The main event was a slugfest, the show was entertaining and the crowd was boisterous from the first bout to the last.
Nelson, it turns out, likes a good fight.
The Nelson Boxing Club’s Fight Night Fundraiser was knockout Saturday night at the Nelson District Rod and Gun Club. The 12-bout card, which was held to help send local boxers to the provincial Golden Gloves event next month in Quesnel, was not only a sellout but a much-needed triumph for a club that’s struggled to stay open.
“It was really cool just to see the support,” said club co-owner and coach Jesse Pineiro, who estimated 200 people showed up for the event. “I got a little emotional about it actually. It was just so cool in my hometown to see this. It’s been a long time.”
It helped that the boxing was riveting to watch. Quesnel’s Olin Lee defeated Spokane’s Israel Alvarez by decision in the main event, a 68-kilograms, youth-open fight that saw both fighters trading punches from the bell.
There was little between the two. Alvarez appeared to tag Lee several times early on but to no effect. Lee changed the momentum in the second round, highlighted by an uppercut that connected on Alvarez’s chin. But the American threw a right cross that landed on Lee just as the round ended.
A two-punch combo by Alvarez put Lee on the ropes in the third, but Lee countered with his own combo as the pair tried in vain to find an opening before the fight’s end.
Lee said he was happy to gain a little revenge after losing a decision to Alvarez last year.
“He throws lots of explosive power, really fast explosive punches off my jabs,” said Lee. “I was kind of expecting that coming because I have a little bit of reach on him and I’ve seen him fight already once.”
There were no duds on the card, but two fights in particular stood out.
Nelson’s Bohdi Cartland and Cranbrook’s Nike Blackmore were supposed to just be fighting an exhibition, but no one appeared to tell either of the fighters. The pair came out brawling and had to be separated in the second round by the ref, who asked that the aggression be toned down.
The message didn’t stick, and the fight was called after less than two rounds following a right jab by Blackmore that staggered Cartland.
Cartland was all smiles after the fight, and said he only regretted not being able to finish the match.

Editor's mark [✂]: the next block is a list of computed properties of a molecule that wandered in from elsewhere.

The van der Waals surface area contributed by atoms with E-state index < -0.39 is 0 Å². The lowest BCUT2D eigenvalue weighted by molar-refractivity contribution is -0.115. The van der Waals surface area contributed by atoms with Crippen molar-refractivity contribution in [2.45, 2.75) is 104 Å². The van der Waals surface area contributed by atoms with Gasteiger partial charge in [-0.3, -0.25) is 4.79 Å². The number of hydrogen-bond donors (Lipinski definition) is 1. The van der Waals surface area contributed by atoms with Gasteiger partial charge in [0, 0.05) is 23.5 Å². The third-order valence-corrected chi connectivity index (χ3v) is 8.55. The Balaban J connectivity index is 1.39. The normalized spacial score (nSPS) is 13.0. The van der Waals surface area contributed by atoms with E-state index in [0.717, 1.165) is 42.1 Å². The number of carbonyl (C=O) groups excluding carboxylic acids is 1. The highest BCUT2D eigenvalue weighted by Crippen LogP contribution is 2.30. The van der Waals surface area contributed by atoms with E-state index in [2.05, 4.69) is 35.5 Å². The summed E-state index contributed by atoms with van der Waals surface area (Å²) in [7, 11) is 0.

“I felt nervous but I felt really good,” said Cartland. “It was all love. I’m in there and [we’re] going for the exact same thing, we’re the exact same level, no fights, either of us. [We] went in there, he met me halfway, and he gave me good punches and I gave him some good punches.”
The other highlight bout featured the evening’s only knockdown.
Calgary’s Mahmoud Ajaj earned a unanimous decision against Quesnel’s Dayton Swaan in a bloody affair that had the crowd howling for more.
The tone was set moments after the opening bell, with Ajaj snapping Swaan’s head back on just the second punch of the fight with a right jab to the forehead. But that didn’t deter Swaan, who stalked Ajaj around the ring.
That strategy didn’t work in Swaan’s favour. In the second round his face was as red as his shorts as Ajaj continued to connect on jabs to Swaan’s face. There was little doubt about the judge’s decision in the third after a left cross from Ajaj put Swaan on the ground.
Nelson Boxing Club didn’t finish the night with a victory to call its own. The club’s Toby Carroll had his fight against Kelowna’s Clive Fagan stopped in the second round, while Nelson’s Jeff Emmett engaged in an exhibition against Quesnel’s Shawn Archer after Emmett’s originally scheduled opponent was turned back at the border.
Earlier, Nelson’s Elias Martinez lost a unanimous decision in the junior-B novice category against Calgary’s Eric Whitecap. Martinez’s brother Riel, competing in just his second fight at 35 kg, looked like a champ in his exhibition against Cranbrook’s Dylan Muhlig.
Results didn’t matter much to Pineiro, who was beaming with pride about his fighters after the event.
“We’re building it. Everybody’s putting so much work in the gym and I notice the difference lately. In the gym it’s like a team, it’s like they’re there, it’s like they belong there,” he said.
In other bouts, Salmon Arm’s Dom Borbosa defeated Benito Ward by decision; Emmet Emblau of Quesnel and Cranbrook’s Aiden Gareau engaged in a 27-kg exhibition; Kelowna’s Payson White and Cranbrook’s Charlie Nelson embraced after an exhibition; Calgary’s Tristan Ewanin defeated Cranbrook’s Ty Kolbeck by unanimous decision; and Quesnel’s Nick Kwiakowski earned a split-decision victory against Cranbrook’s Payton Muhlig.
The biggest victory of the night, however, may not have been won in the ring.
The Nelson Boxing Club, which had been asked to relocate from its Baker Street location by the end of the month, will have a home of its own in September when it takes over the building currently occupied by the Nelson Animal Hospital on Ymir Road.
Cartland said he hopes the event and the new home guarantee a future for boxing in Nelson.
“Everyone’s going to know that it exists now,” he said. “People come out, they see that, they’re going to want to put their kids in there because they see it’s not just thugs and brawling and street fighting. They’re going to see that it’s a sport and this town’s opinion on it will hopefully change. Because it needs to.”
(CORRECTION: Mahmoud Ajaj’s name was incorrectly spelt in an earlier version of this story.)